-- Robert Preidt
THURSDAY, Feb. 6, 2014 (HealthDay News) -- Early treatment with
antiepileptic drugs reduces the length of fever-related seizures in
children, according to a new study.
Published Feb. 6 in the journal
Epilepsia, the study also found that a standard emergency
medical services treatment guideline for prolonged fever-related
seizures is needed in the United States.
Most fever-related seizures, also called febrile seizures, are
brief, but up to 10 percent can last more than 30 minutes. These
prolonged seizures can put children at risk for short- and
long-term complications, including developing epilepsy, according
to a journal news release.
The new study included nearly 200 children, aged 1 month to 6
years, who had one seizure or a group of seizures that lasted more
than 30 minutes. The researchers examined the connection between
time to treatment and length of the seizure.
About 90 percent of the children were given at least one
antiepileptic drug, and the first dose was given by EMS crews or
emergency-room staff an average of 30 minutes after the seizure
began, the study found.
The average length of seizure was 81 minutes among children who
received an antiepileptic drug before they arrived at the emergency
room and 95 minutes for those who did not. On average, seizures
ended about 38 minutes after a child received the first dose of an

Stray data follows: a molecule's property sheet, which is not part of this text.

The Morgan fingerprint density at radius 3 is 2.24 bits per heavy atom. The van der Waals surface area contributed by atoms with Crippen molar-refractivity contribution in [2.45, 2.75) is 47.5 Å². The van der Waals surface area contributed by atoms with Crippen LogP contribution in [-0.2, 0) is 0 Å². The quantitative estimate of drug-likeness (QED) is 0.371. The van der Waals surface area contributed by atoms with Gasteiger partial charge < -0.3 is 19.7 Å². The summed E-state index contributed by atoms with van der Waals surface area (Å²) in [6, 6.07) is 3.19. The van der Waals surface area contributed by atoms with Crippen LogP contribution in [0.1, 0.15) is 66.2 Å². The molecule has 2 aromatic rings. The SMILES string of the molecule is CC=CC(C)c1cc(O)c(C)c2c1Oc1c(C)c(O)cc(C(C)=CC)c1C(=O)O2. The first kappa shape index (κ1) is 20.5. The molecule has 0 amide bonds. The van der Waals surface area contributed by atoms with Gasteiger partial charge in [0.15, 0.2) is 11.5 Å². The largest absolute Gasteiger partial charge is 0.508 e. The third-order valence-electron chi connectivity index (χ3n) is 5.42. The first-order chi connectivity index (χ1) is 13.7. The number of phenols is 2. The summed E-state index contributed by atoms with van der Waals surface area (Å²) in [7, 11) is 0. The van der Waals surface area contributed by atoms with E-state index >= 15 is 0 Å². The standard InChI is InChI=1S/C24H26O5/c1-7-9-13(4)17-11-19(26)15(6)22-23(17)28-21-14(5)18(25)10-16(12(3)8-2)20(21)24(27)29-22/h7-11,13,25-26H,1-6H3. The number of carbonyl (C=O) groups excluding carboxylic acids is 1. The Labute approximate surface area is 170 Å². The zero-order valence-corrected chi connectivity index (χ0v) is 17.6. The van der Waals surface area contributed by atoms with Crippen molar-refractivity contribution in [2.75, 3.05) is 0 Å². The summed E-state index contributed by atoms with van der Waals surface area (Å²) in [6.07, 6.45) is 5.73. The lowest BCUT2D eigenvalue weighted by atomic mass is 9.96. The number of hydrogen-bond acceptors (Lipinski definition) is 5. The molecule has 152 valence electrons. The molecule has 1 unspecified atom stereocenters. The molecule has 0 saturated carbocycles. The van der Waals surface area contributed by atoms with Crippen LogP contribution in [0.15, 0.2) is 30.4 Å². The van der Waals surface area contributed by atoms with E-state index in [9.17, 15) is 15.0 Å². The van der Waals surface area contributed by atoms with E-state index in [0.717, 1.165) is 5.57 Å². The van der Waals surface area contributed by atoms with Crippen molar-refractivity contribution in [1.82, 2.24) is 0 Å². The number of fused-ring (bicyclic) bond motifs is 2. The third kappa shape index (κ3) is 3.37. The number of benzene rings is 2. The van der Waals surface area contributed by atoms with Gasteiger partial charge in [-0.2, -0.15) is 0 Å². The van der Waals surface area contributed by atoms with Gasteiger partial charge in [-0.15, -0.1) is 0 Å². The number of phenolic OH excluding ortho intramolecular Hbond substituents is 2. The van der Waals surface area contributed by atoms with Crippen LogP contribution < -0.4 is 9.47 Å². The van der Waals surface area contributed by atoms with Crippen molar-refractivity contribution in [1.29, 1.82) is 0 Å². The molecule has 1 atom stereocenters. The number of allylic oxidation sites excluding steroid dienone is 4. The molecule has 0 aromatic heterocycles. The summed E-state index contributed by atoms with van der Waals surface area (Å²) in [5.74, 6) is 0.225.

"The time from the start of the seizure to treatment is crucial to improving patient outcomes," study lead author Dr. Syndi Seinfeld, an assistant professor in the division of child neurology at Children's Hospital of Richmond, at Virginia Commonwealth University, said in the news release.
"Our study is the first to examine the treatment of [febrile seizures] by EMS, which currently does not have a standard therapy protocol for prolonged seizures," Seinfeld said.
"Our findings clearly show that early [antiepileptic drug] initiation results in shorter seizure duration," she said. "A standard [prolonged seizure] treatment protocol prior to arrival at the hospital, along with training for EMS staff, is needed across the United States to help improve outcomes for children with prolonged seizures."
The U.S. National Institute of Neurological Disorders and Stroke
has more about
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